Calculating the fees or commission which should be disclosed will be less than straightforward for intermediaries. We will have to wait for Level 2 for further clarity on this rule.
There is also likely to be pressure on costs and charges relating to components sold in a ‘package’. As these become more transparent to the consumer, they are more likely to assess the value they place on each additional component and may conclude that they do not require additional components or decide to buy these elsewhere.
In particular, this may be felt hardest in highly competitive markets where margins are already squeezed and where firms have pursued cross-selling as a strategy to boost revenue. These disclosures may mean firms having to re-think these strategies.
This focus by the Commission on insurance product cross-selling and transparency could also indicate the direction to come with regards to other non-MIFID products such as bank accounts, where the Commission identified issues of transparency and comparability in bank account fees in its March 2012 Consultation.
The proposed changes with regard to insurance investment products aim to harmonise requirements across investment products and, as such, have been widely anticipated. Nevertheless, they represent a large shake-up in insurance investment selling practices, the impact of which will vary across Member States depending on the extent to which national regulators have already gone further than the IMD in their rules.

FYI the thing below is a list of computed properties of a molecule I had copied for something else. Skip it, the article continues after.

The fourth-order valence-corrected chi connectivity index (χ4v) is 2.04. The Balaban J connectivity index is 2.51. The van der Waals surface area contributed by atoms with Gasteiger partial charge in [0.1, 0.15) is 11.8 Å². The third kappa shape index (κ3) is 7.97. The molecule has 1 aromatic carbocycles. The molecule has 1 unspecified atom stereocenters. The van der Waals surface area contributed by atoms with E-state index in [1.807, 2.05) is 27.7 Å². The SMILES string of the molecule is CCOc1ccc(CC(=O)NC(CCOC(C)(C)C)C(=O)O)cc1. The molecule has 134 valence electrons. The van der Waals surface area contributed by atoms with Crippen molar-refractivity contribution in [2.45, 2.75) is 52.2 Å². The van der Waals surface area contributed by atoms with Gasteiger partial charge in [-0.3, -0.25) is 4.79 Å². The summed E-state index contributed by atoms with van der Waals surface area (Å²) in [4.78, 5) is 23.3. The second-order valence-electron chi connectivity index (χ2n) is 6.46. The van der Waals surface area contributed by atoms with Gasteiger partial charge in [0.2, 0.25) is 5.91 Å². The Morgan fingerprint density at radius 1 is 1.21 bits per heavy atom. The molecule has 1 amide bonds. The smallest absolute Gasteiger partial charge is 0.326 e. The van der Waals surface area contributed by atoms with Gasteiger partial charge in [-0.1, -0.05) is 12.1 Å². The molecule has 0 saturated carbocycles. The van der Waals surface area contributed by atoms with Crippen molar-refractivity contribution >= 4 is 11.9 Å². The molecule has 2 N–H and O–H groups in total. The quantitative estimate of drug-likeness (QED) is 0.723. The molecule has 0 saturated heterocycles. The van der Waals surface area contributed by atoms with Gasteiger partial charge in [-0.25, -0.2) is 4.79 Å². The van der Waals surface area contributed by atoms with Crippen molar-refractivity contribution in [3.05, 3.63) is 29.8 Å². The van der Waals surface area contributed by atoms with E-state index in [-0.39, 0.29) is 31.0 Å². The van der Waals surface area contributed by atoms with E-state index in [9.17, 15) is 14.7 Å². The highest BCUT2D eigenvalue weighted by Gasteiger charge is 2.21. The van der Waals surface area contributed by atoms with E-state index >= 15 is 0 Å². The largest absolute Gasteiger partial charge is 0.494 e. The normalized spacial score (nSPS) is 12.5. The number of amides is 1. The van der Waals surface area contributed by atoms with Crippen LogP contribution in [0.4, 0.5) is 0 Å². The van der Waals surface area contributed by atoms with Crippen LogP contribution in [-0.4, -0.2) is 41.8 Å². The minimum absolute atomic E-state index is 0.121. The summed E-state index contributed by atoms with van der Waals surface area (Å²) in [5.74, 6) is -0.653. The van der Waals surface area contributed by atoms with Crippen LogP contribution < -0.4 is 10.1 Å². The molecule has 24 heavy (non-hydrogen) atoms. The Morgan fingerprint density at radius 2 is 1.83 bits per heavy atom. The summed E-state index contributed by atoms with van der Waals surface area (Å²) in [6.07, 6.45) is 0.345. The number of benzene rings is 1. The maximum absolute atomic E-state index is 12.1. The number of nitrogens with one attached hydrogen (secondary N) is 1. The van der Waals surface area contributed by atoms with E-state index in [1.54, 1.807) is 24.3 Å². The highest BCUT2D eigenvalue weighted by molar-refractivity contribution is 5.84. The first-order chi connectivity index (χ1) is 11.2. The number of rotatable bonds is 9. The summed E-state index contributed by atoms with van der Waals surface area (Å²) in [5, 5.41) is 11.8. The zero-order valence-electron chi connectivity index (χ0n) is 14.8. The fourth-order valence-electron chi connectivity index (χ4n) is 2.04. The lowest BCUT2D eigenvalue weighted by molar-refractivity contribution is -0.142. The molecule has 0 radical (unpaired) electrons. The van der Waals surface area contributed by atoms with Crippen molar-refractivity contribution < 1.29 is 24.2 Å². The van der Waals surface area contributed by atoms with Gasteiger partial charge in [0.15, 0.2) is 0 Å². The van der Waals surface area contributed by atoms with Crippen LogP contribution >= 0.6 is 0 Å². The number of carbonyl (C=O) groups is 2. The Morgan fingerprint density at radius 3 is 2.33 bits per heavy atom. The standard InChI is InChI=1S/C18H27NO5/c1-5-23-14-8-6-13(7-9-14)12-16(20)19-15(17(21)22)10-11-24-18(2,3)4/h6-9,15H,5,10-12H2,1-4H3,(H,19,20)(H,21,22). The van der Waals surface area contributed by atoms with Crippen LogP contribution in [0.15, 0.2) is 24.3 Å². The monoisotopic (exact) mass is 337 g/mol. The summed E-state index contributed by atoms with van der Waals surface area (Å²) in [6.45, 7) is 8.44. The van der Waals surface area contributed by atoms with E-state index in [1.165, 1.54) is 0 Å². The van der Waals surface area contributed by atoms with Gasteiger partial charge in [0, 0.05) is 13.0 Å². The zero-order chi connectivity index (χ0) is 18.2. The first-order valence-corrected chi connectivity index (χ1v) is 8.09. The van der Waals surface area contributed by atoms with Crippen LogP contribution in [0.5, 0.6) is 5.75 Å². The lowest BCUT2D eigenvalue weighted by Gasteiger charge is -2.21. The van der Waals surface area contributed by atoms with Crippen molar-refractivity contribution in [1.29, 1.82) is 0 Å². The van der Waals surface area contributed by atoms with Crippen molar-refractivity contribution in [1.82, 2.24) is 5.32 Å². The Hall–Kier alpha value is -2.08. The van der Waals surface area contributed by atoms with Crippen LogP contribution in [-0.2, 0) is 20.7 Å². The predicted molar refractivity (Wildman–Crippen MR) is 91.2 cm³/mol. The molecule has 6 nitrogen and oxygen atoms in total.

Firms which are already subject to current MIFID sales rules in parts of their business, such as larger banks, may find the new rules less challenging to implement than, for example, smaller insurance intermediaries. They may also find that there are benefits arising from a more harmonised selling regime, allowing streamlining of training and practices and increased centralisation of functions, for example compliance functions.
In the UK, the proposals regarding advice follow a similar direction to requirements under the Retail Distribution Review, which will come into effect at the end of this year. However, any differences in requirements, for instance as regards the definition of independent advice or products caught, may pose challenges firstly to the Financial Services Authority and then to firms.
Requiring the appropriateness test for all insurance investment products places a greater regulatory burden on the sale of insurance investment products as compared to non-complex investment products. This may put insurance investment product sales at a disadvantage. As the MIFID II and IMD II rules are negotiated, any inconsistencies in investment selling practices that emerge between the two Directives are also likely to pose additional challenges.
In addition to strategic challenges, firms will face operational challenges in complying with the proposed rules. In particular, employees will need to be trained on the new rules and face increased professionalism requirements, including CPD.